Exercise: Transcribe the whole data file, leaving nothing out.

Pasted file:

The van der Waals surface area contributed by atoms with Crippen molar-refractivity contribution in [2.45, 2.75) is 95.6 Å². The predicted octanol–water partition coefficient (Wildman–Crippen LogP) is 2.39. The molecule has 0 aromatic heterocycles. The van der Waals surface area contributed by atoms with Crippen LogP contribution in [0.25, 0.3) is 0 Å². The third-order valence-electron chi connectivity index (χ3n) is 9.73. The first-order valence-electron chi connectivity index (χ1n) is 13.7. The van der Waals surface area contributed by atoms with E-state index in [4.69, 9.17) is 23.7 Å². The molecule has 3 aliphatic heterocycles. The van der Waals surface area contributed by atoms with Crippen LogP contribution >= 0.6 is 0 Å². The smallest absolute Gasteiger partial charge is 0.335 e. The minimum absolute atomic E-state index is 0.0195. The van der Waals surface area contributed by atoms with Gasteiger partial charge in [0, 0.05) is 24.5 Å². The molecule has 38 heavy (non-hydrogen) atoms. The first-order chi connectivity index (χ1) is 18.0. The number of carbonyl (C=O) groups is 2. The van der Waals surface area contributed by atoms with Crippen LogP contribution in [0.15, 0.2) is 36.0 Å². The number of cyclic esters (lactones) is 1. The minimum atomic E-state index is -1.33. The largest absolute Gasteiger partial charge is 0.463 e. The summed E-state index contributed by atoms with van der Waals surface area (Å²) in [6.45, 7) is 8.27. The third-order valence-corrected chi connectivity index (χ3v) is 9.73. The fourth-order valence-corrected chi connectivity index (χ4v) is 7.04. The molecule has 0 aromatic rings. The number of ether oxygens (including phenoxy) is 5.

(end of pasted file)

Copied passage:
The van der Waals surface area contributed by atoms with Crippen molar-refractivity contribution in [2.45, 2.75) is 95.6 Å². The predicted octanol–water partition coefficient (Wildman–Crippen LogP) is 2.39. The molecule has 0 aromatic heterocycles. The van der Waals surface area contributed by atoms with Crippen LogP contribution in [0.25, 0.3) is 0 Å². The third-order valence-electron chi connectivity index (χ3n) is 9.73. The first-order valence-electron chi connectivity index (χ1n) is 13.7. The van der Waals surface area contributed by atoms with E-state index in [4.69, 9.17) is 23.7 Å². The molecule has 3 aliphatic heterocycles. The van der Waals surface area contributed by atoms with Crippen LogP contribution >= 0.6 is 0 Å². The smallest absolute Gasteiger partial charge is 0.335 e. The minimum absolute atomic E-state index is 0.0195. The van der Waals surface area contributed by atoms with Gasteiger partial charge in [0, 0.05) is 24.5 Å². The molecule has 38 heavy (non-hydrogen) atoms. The first-order chi connectivity index (χ1) is 18.0. The number of carbonyl (C=O) groups is 2. The van der Waals surface area contributed by atoms with Crippen LogP contribution in [0.15, 0.2) is 36.0 Å². The number of cyclic esters (lactones) is 1. The minimum atomic E-state index is -1.33. The largest absolute Gasteiger partial charge is 0.463 e. The summed E-state index contributed by atoms with van der Waals surface area (Å²) in [6.45, 7) is 8.27. The third-order valence-corrected chi connectivity index (χ3v) is 9.73. The fourth-order valence-corrected chi connectivity index (χ4v) is 7.04. The molecule has 0 aromatic rings. The number of ether oxygens (including phenoxy) is 5.